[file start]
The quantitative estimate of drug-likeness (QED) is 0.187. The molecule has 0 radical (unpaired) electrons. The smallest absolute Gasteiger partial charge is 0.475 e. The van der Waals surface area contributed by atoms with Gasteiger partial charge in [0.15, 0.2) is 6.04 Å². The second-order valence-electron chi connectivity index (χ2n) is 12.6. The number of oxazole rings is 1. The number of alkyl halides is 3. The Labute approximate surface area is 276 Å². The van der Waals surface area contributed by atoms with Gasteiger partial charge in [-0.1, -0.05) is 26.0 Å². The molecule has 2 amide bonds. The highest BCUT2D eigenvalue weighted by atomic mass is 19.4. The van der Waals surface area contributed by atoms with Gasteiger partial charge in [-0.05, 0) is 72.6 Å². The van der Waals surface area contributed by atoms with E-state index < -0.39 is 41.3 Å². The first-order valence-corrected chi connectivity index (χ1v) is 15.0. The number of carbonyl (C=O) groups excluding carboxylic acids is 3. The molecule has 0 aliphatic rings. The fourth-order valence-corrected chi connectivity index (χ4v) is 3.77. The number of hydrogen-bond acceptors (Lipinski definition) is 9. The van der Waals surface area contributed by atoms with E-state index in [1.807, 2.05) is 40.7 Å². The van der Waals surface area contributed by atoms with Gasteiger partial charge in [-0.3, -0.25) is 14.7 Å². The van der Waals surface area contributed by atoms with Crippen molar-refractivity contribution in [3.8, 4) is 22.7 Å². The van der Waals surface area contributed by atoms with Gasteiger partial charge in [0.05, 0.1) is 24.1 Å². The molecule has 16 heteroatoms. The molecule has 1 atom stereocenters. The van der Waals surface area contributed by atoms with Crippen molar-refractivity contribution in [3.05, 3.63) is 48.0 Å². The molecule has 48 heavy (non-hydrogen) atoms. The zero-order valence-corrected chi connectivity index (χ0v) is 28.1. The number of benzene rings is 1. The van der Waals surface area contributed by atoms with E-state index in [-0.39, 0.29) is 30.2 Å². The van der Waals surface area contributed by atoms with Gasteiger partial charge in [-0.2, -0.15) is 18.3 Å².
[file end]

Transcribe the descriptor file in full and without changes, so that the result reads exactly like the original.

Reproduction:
The quantitative estimate of drug-likeness (QED) is 0.187. The molecule has 0 radical (unpaired) electrons. The smallest absolute Gasteiger partial charge is 0.475 e. The van der Waals surface area contributed by atoms with Gasteiger partial charge in [0.15, 0.2) is 6.04 Å². The second-order valence-electron chi connectivity index (χ2n) is 12.6. The number of oxazole rings is 1. The number of alkyl halides is 3. The Labute approximate surface area is 276 Å². The van der Waals surface area contributed by atoms with Gasteiger partial charge in [-0.1, -0.05) is 26.0 Å². The molecule has 2 amide bonds. The highest BCUT2D eigenvalue weighted by atomic mass is 19.4. The van der Waals surface area contributed by atoms with Gasteiger partial charge in [-0.05, 0) is 72.6 Å². The van der Waals surface area contributed by atoms with E-state index < -0.39 is 41.3 Å². The first-order valence-corrected chi connectivity index (χ1v) is 15.0. The number of carbonyl (C=O) groups excluding carboxylic acids is 3. The molecule has 0 aliphatic rings. The fourth-order valence-corrected chi connectivity index (χ4v) is 3.77. The number of hydrogen-bond acceptors (Lipinski definition) is 9. The van der Waals surface area contributed by atoms with E-state index in [1.807, 2.05) is 40.7 Å². The van der Waals surface area contributed by atoms with Gasteiger partial charge in [-0.3, -0.25) is 14.7 Å². The van der Waals surface area contributed by atoms with Crippen molar-refractivity contribution in [3.8, 4) is 22.7 Å². The van der Waals surface area contributed by atoms with Gasteiger partial charge in [0.05, 0.1) is 24.1 Å². The molecule has 16 heteroatoms. The molecule has 1 atom stereocenters. The van der Waals surface area contributed by atoms with Crippen molar-refractivity contribution in [3.05, 3.63) is 48.0 Å². The molecule has 48 heavy (non-hydrogen) atoms. The zero-order valence-corrected chi connectivity index (χ0v) is 28.1. The number of benzene rings is 1. The van der Waals surface area contributed by atoms with E-state index in [-0.39, 0.29) is 30.2 Å². The van der Waals surface area contributed by atoms with Gasteiger partial charge in [-0.2, -0.15) is 18.3 Å².